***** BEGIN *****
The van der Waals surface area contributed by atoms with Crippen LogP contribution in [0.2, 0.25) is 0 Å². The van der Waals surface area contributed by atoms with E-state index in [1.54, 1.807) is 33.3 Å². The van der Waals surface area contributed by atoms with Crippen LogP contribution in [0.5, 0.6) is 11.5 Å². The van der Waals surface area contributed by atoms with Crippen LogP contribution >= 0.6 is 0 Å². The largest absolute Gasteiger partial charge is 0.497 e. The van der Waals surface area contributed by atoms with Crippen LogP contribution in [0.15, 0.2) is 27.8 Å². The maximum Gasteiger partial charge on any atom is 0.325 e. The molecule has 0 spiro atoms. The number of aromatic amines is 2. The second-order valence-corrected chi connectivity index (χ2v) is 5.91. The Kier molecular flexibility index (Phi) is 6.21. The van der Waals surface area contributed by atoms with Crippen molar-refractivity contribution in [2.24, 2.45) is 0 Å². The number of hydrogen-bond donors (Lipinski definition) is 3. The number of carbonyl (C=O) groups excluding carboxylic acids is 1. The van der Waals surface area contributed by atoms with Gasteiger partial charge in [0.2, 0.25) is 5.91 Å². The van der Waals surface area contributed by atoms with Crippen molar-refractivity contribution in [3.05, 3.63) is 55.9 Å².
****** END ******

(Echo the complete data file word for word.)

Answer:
The van der Waals surface area contributed by atoms with Crippen LogP contribution in [0.2, 0.25) is 0 Å². The van der Waals surface area contributed by atoms with E-state index in [1.54, 1.807) is 33.3 Å². The van der Waals surface area contributed by atoms with Crippen LogP contribution in [0.5, 0.6) is 11.5 Å². The van der Waals surface area contributed by atoms with Crippen LogP contribution >= 0.6 is 0 Å². The largest absolute Gasteiger partial charge is 0.497 e. The van der Waals surface area contributed by atoms with Crippen LogP contribution in [0.15, 0.2) is 27.8 Å². The maximum Gasteiger partial charge on any atom is 0.325 e. The molecule has 0 spiro atoms. The number of aromatic amines is 2. The second-order valence-corrected chi connectivity index (χ2v) is 5.91. The Kier molecular flexibility index (Phi) is 6.21. The van der Waals surface area contributed by atoms with Crippen molar-refractivity contribution in [2.24, 2.45) is 0 Å². The number of hydrogen-bond donors (Lipinski definition) is 3. The number of carbonyl (C=O) groups excluding carboxylic acids is 1. The van der Waals surface area contributed by atoms with Gasteiger partial charge in [0.2, 0.25) is 5.91 Å². The van der Waals surface area contributed by atoms with Crippen molar-refractivity contribution in [3.05, 3.63) is 55.9 Å².